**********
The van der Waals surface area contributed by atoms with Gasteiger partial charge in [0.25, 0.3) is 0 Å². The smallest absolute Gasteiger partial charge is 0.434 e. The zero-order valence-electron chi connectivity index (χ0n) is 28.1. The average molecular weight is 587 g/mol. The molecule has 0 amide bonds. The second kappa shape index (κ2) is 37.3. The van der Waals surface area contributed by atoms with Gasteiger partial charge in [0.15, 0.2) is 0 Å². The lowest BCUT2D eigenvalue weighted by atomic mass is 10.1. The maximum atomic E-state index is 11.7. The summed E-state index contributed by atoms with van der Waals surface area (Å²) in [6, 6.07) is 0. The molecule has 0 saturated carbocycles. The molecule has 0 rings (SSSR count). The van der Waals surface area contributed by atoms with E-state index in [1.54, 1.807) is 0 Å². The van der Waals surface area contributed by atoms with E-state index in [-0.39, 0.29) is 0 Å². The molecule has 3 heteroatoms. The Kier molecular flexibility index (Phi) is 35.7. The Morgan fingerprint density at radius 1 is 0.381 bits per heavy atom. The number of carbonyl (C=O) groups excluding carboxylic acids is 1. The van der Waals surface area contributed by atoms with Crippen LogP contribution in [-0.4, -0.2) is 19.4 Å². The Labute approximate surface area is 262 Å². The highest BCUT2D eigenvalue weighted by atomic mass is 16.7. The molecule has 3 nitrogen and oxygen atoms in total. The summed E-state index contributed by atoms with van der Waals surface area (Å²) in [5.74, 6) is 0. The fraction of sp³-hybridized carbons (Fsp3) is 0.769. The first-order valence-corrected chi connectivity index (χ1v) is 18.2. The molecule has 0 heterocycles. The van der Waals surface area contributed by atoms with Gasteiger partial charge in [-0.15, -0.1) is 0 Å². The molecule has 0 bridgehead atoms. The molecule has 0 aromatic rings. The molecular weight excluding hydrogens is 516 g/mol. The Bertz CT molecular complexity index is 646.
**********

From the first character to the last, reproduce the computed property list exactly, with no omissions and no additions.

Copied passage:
The van der Waals surface area contributed by atoms with Gasteiger partial charge in [0.25, 0.3) is 0 Å². The smallest absolute Gasteiger partial charge is 0.434 e. The zero-order valence-electron chi connectivity index (χ0n) is 28.1. The average molecular weight is 587 g/mol. The molecule has 0 amide bonds. The second kappa shape index (κ2) is 37.3. The van der Waals surface area contributed by atoms with Gasteiger partial charge in [0.15, 0.2) is 0 Å². The lowest BCUT2D eigenvalue weighted by atomic mass is 10.1. The maximum atomic E-state index is 11.7. The summed E-state index contributed by atoms with van der Waals surface area (Å²) in [6, 6.07) is 0. The molecule has 0 saturated carbocycles. The molecule has 0 rings (SSSR count). The van der Waals surface area contributed by atoms with E-state index in [1.54, 1.807) is 0 Å². The van der Waals surface area contributed by atoms with E-state index in [-0.39, 0.29) is 0 Å². The molecule has 3 heteroatoms. The Kier molecular flexibility index (Phi) is 35.7. The Morgan fingerprint density at radius 1 is 0.381 bits per heavy atom. The number of carbonyl (C=O) groups excluding carboxylic acids is 1. The van der Waals surface area contributed by atoms with Crippen LogP contribution in [-0.4, -0.2) is 19.4 Å². The Labute approximate surface area is 262 Å². The highest BCUT2D eigenvalue weighted by atomic mass is 16.7. The molecule has 3 nitrogen and oxygen atoms in total. The summed E-state index contributed by atoms with van der Waals surface area (Å²) in [5.74, 6) is 0. The fraction of sp³-hybridized carbons (Fsp3) is 0.769. The first-order valence-corrected chi connectivity index (χ1v) is 18.2. The molecule has 0 heterocycles. The van der Waals surface area contributed by atoms with Gasteiger partial charge in [-0.15, -0.1) is 0 Å². The molecule has 0 bridgehead atoms. The molecule has 0 aromatic rings. The molecular weight excluding hydrogens is 516 g/mol. The Bertz CT molecular complexity index is 646.